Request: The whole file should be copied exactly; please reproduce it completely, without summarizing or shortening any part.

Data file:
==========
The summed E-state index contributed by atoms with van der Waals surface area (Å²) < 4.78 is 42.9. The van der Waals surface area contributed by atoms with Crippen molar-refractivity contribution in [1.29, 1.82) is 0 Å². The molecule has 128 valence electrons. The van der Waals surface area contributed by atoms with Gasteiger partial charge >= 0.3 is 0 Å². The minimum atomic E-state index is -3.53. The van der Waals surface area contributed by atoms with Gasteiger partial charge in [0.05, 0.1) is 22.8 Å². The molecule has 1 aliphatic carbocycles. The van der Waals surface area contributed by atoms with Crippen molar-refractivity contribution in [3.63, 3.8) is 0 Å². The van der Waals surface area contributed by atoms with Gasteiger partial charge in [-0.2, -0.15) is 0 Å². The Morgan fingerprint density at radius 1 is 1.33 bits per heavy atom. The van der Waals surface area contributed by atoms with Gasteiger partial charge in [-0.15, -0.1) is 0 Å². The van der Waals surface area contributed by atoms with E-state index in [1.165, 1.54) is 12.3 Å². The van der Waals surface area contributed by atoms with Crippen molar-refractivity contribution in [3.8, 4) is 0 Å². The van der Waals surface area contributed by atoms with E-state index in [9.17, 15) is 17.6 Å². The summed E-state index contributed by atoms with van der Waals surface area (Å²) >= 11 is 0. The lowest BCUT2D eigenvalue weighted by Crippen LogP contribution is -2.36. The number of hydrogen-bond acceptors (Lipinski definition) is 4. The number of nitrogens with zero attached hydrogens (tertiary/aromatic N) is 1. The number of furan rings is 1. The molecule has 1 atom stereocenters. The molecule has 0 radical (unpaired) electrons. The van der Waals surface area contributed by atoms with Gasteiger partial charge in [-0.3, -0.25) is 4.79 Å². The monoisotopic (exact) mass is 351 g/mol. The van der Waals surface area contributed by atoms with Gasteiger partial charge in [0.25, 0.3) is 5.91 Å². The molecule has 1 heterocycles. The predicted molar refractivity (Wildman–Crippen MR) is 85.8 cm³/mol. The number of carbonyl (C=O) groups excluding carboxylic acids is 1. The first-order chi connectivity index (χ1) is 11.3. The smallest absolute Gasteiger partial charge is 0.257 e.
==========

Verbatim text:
The summed E-state index contributed by atoms with van der Waals surface area (Å²) < 4.78 is 42.9. The van der Waals surface area contributed by atoms with Crippen molar-refractivity contribution in [1.29, 1.82) is 0 Å². The molecule has 128 valence electrons. The van der Waals surface area contributed by atoms with Gasteiger partial charge >= 0.3 is 0 Å². The minimum atomic E-state index is -3.53. The van der Waals surface area contributed by atoms with Gasteiger partial charge in [0.05, 0.1) is 22.8 Å². The molecule has 1 aliphatic carbocycles. The van der Waals surface area contributed by atoms with Crippen molar-refractivity contribution in [3.63, 3.8) is 0 Å². The van der Waals surface area contributed by atoms with Gasteiger partial charge in [-0.2, -0.15) is 0 Å². The Morgan fingerprint density at radius 1 is 1.33 bits per heavy atom. The van der Waals surface area contributed by atoms with Gasteiger partial charge in [-0.15, -0.1) is 0 Å². The van der Waals surface area contributed by atoms with E-state index in [1.165, 1.54) is 12.3 Å². The van der Waals surface area contributed by atoms with Crippen molar-refractivity contribution in [3.8, 4) is 0 Å². The van der Waals surface area contributed by atoms with E-state index in [9.17, 15) is 17.6 Å². The summed E-state index contributed by atoms with van der Waals surface area (Å²) >= 11 is 0. The lowest BCUT2D eigenvalue weighted by Crippen LogP contribution is -2.36. The number of hydrogen-bond acceptors (Lipinski definition) is 4. The number of nitrogens with zero attached hydrogens (tertiary/aromatic N) is 1. The number of furan rings is 1. The molecule has 1 atom stereocenters. The molecule has 0 radical (unpaired) electrons. The van der Waals surface area contributed by atoms with Gasteiger partial charge in [-0.3, -0.25) is 4.79 Å². The monoisotopic (exact) mass is 351 g/mol. The van der Waals surface area contributed by atoms with Gasteiger partial charge in [0.25, 0.3) is 5.91 Å². The molecule has 1 heterocycles. The predicted molar refractivity (Wildman–Crippen MR) is 85.8 cm³/mol. The number of carbonyl (C=O) groups excluding carboxylic acids is 1. The first-order chi connectivity index (χ1) is 11.3. The smallest absolute Gasteiger partial charge is 0.257 e.